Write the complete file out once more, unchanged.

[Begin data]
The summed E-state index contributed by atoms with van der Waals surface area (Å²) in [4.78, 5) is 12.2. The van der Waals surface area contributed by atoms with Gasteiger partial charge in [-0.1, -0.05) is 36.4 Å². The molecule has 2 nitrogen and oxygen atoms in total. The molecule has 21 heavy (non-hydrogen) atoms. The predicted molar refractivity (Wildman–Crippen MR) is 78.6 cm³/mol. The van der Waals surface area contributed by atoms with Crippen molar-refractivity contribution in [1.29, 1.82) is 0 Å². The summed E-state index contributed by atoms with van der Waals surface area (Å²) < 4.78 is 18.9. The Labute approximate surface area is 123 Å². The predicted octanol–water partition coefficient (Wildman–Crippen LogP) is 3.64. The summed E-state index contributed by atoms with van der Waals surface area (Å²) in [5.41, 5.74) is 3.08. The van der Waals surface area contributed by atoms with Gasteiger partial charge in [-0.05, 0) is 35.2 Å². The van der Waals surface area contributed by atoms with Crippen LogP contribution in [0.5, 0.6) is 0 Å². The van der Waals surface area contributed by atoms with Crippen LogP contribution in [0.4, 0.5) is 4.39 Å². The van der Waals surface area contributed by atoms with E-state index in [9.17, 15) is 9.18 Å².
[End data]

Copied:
The summed E-state index contributed by atoms with van der Waals surface area (Å²) in [4.78, 5) is 12.2. The van der Waals surface area contributed by atoms with Gasteiger partial charge in [-0.1, -0.05) is 36.4 Å². The molecule has 2 nitrogen and oxygen atoms in total. The molecule has 21 heavy (non-hydrogen) atoms. The predicted molar refractivity (Wildman–Crippen MR) is 78.6 cm³/mol. The van der Waals surface area contributed by atoms with Crippen molar-refractivity contribution in [1.29, 1.82) is 0 Å². The summed E-state index contributed by atoms with van der Waals surface area (Å²) < 4.78 is 18.9. The Labute approximate surface area is 123 Å². The predicted octanol–water partition coefficient (Wildman–Crippen LogP) is 3.64. The summed E-state index contributed by atoms with van der Waals surface area (Å²) in [5.41, 5.74) is 3.08. The van der Waals surface area contributed by atoms with Gasteiger partial charge in [-0.05, 0) is 35.2 Å². The van der Waals surface area contributed by atoms with Crippen LogP contribution in [0.5, 0.6) is 0 Å². The van der Waals surface area contributed by atoms with Crippen LogP contribution in [0.4, 0.5) is 4.39 Å². The van der Waals surface area contributed by atoms with E-state index in [9.17, 15) is 9.18 Å².